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Thomas Canter

Back in 1980 or so, I attended the Naval Nuclear Propulsion Training and in January, after nearly two years of training, I was stationed on the USS Bremerton (SSN 698) and after another year of training finally got my dolphins.

During the course of training, one would be frequently asked seemingly inane questions about some trivial feature or object on the system that you were studying.

One example asked of me while I was studying at S1W in INEL was “Where is the red, white and blue valve?”. After weeks of searching, I finally found the valve, and here was my answer “Just forward of the Reactor Upper room, there is an entry into the Auxiliary Machinery Mezzanine. As you step through the entry going forward, there is a plate embedded in the floor. If you lift that plate, under it is another plate attached to a retention chain. Once you lift the second plate, the red, white and blue value is actually just aft of the opening.” At that point the person would sign off my “qual card” for the area I was actually examining for.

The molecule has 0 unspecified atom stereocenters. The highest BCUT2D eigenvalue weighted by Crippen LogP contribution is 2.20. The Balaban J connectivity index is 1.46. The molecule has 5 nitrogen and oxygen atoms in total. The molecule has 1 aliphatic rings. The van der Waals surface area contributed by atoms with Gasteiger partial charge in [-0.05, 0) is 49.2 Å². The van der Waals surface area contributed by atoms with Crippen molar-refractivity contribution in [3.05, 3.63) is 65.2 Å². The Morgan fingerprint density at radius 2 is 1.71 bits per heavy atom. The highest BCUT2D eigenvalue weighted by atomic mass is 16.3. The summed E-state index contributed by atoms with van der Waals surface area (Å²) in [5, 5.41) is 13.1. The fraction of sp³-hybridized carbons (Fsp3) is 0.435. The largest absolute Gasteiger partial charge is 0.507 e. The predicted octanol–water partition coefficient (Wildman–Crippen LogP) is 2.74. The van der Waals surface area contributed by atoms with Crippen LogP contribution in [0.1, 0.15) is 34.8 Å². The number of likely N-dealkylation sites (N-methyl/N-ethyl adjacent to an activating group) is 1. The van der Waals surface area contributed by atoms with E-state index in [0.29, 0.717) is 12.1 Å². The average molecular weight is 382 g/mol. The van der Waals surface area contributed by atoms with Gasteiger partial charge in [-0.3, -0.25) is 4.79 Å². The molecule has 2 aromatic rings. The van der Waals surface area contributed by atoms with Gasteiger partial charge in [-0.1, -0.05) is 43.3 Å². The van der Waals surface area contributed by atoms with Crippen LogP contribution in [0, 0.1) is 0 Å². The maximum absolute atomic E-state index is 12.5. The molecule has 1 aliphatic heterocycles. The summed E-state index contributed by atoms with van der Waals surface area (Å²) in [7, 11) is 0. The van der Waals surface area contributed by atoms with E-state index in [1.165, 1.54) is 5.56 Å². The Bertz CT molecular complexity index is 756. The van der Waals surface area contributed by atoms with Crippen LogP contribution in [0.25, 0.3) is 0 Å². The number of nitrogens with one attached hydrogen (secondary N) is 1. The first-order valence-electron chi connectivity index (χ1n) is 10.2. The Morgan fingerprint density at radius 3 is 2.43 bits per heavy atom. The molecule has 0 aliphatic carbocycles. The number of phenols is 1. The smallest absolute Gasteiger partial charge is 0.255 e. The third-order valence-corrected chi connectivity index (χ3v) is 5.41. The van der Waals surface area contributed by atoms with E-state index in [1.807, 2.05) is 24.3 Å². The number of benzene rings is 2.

What was the point here? As it was explained to me, the training was not just to get you to memorize tons of information about the reactor, the auxiliary systems and operations. It was to get you to “learn it yourself”. An attempt to get you to actually dig into the books, crawl into every nook and cranny and find out what and where this information was.

Where did the term “ooly” (sometimes uli and ooley) come from? As was told that on the original drawings for S1W, the “Reactor Fresh Water Coolers” on one plan was misspelled “Reactor Fresh Water oolers” and to prove that you had actually read, and deeply understand the plan, the question at that time was “Where are the oolers and what do they do?”.

Thus the phrase “ooly” became the technical term for a deep detail about something that took a lot of research to dig out.

Posted on Saturday, September 10, 2011 9:33 AM | Back to top


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